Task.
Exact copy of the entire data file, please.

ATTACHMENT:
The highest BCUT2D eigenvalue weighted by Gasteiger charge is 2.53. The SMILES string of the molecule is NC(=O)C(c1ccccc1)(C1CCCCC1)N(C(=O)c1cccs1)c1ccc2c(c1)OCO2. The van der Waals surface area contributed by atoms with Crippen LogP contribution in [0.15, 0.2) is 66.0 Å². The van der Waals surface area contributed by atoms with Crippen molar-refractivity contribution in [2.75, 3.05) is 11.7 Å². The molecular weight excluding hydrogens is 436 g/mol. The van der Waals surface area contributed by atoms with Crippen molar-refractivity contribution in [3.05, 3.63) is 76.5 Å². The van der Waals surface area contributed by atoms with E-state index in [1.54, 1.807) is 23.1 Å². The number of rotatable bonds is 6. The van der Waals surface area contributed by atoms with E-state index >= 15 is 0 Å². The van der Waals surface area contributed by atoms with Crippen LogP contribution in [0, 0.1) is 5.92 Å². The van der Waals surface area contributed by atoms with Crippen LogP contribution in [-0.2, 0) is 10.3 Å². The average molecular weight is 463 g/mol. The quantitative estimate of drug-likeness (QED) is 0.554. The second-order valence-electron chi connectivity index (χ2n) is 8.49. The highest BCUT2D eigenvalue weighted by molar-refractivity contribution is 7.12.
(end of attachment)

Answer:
The highest BCUT2D eigenvalue weighted by Gasteiger charge is 2.53. The SMILES string of the molecule is NC(=O)C(c1ccccc1)(C1CCCCC1)N(C(=O)c1cccs1)c1ccc2c(c1)OCO2. The van der Waals surface area contributed by atoms with Crippen LogP contribution in [0.15, 0.2) is 66.0 Å². The van der Waals surface area contributed by atoms with Crippen molar-refractivity contribution in [2.75, 3.05) is 11.7 Å². The molecular weight excluding hydrogens is 436 g/mol. The van der Waals surface area contributed by atoms with Crippen molar-refractivity contribution in [3.05, 3.63) is 76.5 Å². The van der Waals surface area contributed by atoms with E-state index in [1.54, 1.807) is 23.1 Å². The number of rotatable bonds is 6. The van der Waals surface area contributed by atoms with E-state index >= 15 is 0 Å². The van der Waals surface area contributed by atoms with Crippen LogP contribution in [0, 0.1) is 5.92 Å². The van der Waals surface area contributed by atoms with Crippen LogP contribution in [-0.2, 0) is 10.3 Å². The average molecular weight is 463 g/mol. The quantitative estimate of drug-likeness (QED) is 0.554. The second-order valence-electron chi connectivity index (χ2n) is 8.49. The highest BCUT2D eigenvalue weighted by molar-refractivity contribution is 7.12.